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I have a user model with a friends column of type text. This migration was ran to use the array feature with postgres:

add_column    :users, :friends, :text, array: true

The user model has this method:

def add_friend(target)
  #target would be a value like "1234"
  self.friends = [] if self.friends == nil
  update_attributes friends: self.friends.push(target)

The following spec passes until I add user.reload after calling #add_friend:

it "adds a friend to the list of friends" do
  user = create(:user, friends: ["123","456"])
  stranger = create(:user, uid: "789")
  user.reload #turns the spec red
  user.friends.should include("789")
  user.friends.should include("123")

This happens in development as well. The model instance is updated and has the new uid in the array, but once reloaded or reloading the user in a different action, it reverts to what it was before the add_friend method was called.

Using Rails 4.0.0.rc2 and pg 0.15.1

What could this be?

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3 Answers 3

up vote 12 down vote accepted

I suspect that ActiveRecord isn't noticing that your friends array has changed because, well, the underlying array reference doesn't change when you:


That will alter the contents of the array but the array itself will still be the same array. I know that this problem crops up with the postgres_ext gem in Rails3 and given this issue:

String attribute isn't marked as dirty, when it changes with <<

I'd expect Rails4 to behave the same way.

The solution would be to create a new array rather than trying to modify the array in-place:

update_attributes friends: self.friends + [ target ]

There are lots of ways to create a new array while adding an element to an existing array, use whichever one you like.

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It looks like the issue might be your use of push, which modifies the array in place.

I can't find a more primary source atm but this post says:

One important thing to note when interacting with array (or other mutable values) on a model. ActiveRecord does not currently track "destructive", or in place changes. These include array pushing and poping, advance-ing DateTime objects. If you want to use a "destructive" update, you must call <attribute>_will_change! to let ActiveRecord know you changed that value.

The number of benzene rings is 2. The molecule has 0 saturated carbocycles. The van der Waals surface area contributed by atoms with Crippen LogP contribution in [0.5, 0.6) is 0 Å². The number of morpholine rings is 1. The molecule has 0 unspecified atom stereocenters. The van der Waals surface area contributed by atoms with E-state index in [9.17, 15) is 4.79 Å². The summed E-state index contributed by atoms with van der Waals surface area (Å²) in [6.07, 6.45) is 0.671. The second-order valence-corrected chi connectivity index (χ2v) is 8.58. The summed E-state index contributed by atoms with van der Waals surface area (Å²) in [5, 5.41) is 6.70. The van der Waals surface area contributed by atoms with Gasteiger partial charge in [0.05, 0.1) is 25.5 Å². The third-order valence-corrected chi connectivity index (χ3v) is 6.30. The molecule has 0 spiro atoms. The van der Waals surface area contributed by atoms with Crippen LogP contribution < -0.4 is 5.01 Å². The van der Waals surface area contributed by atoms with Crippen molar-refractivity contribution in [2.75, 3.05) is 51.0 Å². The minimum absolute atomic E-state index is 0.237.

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The use of <attribute>_will_change! worked easily for me, and seems to read decently well in the code. It has the benefit (I think) that all the changes to the array attribute happen in-memory and don't cause a database query for every change to the array. The tradeoff is, of course, that you need to mark the attribute as changed. –  jefflunt Oct 24 '13 at 1:35

If you want to use Postgresql array type, you'll have to comply with its format. From Postgresql docs the input format is

'{10000, 10000, 10000, 10000}'

which is not what friends.to_s will return. In ruby:

[1,2,3].to_s => "[1,2,3]"

That is, brackets instead of braces. You'll have to do the conversion yourself.

However I'd much rather rely on ActiveRecord serialize (see serialize). The database does not need to know that the value is actually an array, that's your domain model leaking into your database. Let Rails do its thing and encapsulate that information; it already knows how to serialize/deserialize the value.

Note: This response is applicable to Rails 3, not 4. I'll leave here in case it helps someone in the future.

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AFAIK Rails 4 supports PostgreSQL arrays out of the box. And serialize is nasty when you need to query on the thing you're serializing. –  mu is too short Jun 24 '13 at 20:40
Not using a pg array prevents the use of powerful multidimensional GINs –  Gepsens Jul 31 '14 at 11:36

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